Is it too early to officially dub 2018 The Year of the Comeback? And no – I’m not fucking talking about the new Sleep album. Nothing against Sleep, mind you. I’ve seen them live, and it really was like a religious experience. I’ve also burned one and listened to Dopesmoker on a certain day in April – more than once, in fact. However, everyone knew that one was coming at some point or other.
I’m talking about The Blade Philosophical, Rites of Thy Degringolade’s first new full-length in almost thirteen years. I’m taking about Grayceon’s IV, their first new music in five years. The same five years elapsed between Chaos Invocation’s last album and Reaping Season, Bloodshed Beyond. Druid Lord’s Grotesque Offerings came seven-plus years after their last full-length as well.
Add Ritual Necromancy’s Disinterred Horror to that list. It’s been almost four years since their last release, 2014’s Void Manifest EP and seven since their first full-length Oath of the Abyss. And just like every other album I’ve mentioned thus far (aside from the new Sleep, which I actually haven’t had a chance to listen to yet), the end results are more than worth the wait.
Portland has become something of a hotbed for killer death metal in the years since we last heard from Ritual Necromancy, with bands like Witch Vomit, Weregoat, Ossuarium, Sempiternal Dusk, and the whole Vrasubatlat collective appearing in the years since their last full-length. With Disinterred Horror, however, the message is clear: the OGs of post-2000 PDX death metal are back, and all those upstarts had better take notice.
I could spend a few more paragraphs telling you how brutal Disinterred Horror is, or how this is easily the sickest set of riffs the band has ever produced. Since you’ve already been waiting a while for this one, though. I’d much rather shut up and let you hear it for yourself. We’re thrilled to be streaming Disinterred Horror in its entirety here today at the Vault, and it won’t take you very long to come to the same conclusion that I did. This album is an absolute fucking ripper – not only the best thing that Ritual Necromancy has done thus far, but also one of the best death metal album you’re going to hear in 2018.
Disinterred Horror will be available on May 25 from Dark Descent Records (preorder here), but you can hear the whole thing right now, exclusively at IMV. And while you’re listening, you can check out my interview with bassist/vocalist JF.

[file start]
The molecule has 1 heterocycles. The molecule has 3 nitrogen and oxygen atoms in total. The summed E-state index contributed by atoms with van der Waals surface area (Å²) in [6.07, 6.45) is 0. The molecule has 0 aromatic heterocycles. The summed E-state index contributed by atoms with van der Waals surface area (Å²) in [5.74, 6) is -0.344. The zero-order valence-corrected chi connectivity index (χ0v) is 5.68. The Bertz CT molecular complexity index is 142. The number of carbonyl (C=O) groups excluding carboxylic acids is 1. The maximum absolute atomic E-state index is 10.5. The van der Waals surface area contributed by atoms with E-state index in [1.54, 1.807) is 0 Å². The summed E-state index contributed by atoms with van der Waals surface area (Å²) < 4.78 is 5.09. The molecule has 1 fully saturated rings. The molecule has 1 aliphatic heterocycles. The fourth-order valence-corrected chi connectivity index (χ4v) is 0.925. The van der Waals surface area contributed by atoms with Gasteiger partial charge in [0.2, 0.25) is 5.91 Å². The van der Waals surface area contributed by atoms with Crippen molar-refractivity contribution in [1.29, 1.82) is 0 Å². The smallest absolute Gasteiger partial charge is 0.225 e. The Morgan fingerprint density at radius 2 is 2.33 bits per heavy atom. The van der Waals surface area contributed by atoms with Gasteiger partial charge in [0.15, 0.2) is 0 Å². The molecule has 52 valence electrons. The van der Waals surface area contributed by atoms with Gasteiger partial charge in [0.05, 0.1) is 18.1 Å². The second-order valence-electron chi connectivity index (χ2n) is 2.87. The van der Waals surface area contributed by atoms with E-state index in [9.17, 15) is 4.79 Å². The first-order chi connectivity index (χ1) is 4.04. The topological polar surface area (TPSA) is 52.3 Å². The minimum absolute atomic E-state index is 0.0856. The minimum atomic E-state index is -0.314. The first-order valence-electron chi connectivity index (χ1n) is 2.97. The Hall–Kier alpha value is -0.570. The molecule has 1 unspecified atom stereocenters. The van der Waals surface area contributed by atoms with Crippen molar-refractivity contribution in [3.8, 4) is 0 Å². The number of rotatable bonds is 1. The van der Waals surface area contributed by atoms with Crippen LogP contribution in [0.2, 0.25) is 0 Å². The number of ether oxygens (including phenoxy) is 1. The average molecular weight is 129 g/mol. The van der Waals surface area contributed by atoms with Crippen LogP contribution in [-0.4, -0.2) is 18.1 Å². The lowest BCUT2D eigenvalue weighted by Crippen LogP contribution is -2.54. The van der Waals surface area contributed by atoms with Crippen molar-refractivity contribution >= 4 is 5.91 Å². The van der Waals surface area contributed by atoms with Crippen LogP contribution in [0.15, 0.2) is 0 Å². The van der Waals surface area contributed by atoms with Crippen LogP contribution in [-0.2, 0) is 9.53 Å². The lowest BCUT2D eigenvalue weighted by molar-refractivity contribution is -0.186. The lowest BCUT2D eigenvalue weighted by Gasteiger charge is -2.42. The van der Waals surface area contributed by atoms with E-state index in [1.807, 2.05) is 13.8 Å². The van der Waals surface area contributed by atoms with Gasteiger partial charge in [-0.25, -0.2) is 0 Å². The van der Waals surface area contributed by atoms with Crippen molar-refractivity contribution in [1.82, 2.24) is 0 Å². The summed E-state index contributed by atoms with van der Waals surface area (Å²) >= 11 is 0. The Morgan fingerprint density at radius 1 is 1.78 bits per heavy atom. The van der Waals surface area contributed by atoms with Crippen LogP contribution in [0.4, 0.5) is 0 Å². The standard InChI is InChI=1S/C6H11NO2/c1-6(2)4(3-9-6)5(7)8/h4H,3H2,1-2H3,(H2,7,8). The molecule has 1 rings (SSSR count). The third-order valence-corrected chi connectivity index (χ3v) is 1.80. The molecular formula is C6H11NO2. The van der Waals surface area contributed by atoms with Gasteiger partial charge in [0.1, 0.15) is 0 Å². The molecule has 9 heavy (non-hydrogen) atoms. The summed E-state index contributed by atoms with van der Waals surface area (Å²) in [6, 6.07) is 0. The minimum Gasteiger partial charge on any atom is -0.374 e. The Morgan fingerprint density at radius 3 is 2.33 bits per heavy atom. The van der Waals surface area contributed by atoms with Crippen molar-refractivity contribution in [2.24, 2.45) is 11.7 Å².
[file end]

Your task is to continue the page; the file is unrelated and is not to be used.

Indy Metal Vault: So first off, thanks for being willing to answer a few questions. It’s been a minute since Ritual Necromancy has put out any new music. Aside from “Disincarnate Machination” (which is also on the new album) appearing on a Dark Descent label sampler last July, Disinterred Horror is your first new release since 2014’s Void Manifest EP and first full-length since 2011’s Oath of the Abyss. Since you’re all also either members of or play live with a number of other bands—like Rites of Thy Degringolade, Ascended Dead, Death Fetishist, Hands of Thieves, Weregoat, and Vassafor, just to name a few—is Ritual Necromancy just the sort of band that’s usually going to take their time between releases? You have played live pretty consistently over the last few years, right?
JF: Yeah, we’ve tried to play live when it suits us. Over time, the effort to get us all in the same place becomes increasingly difficult with work, money, etc.
We would like to produce more frequently, but it has come as it has come. I am, however, a firm believer that the more time spent honing our craft with our songwriting is worth the wait. The horrors we indulge in are all consuming.
IMV: Disinterred Horror is a total beast of a record – it’s all kinds of heavy, it sounds sinister as fuck, and it has what are easily some of the sharpest, sickest riffs the band has written thus far. That slower riff in “Disinterred Horror” with the pinch harmonic in it is one of the gnarliest things I’ve heard this year. Roughly how long did you work on Disinterred Horror? Have you slowly been piecing it together over the last few years, or did you take a break after Void Manifest and reconvene later to start working on new material?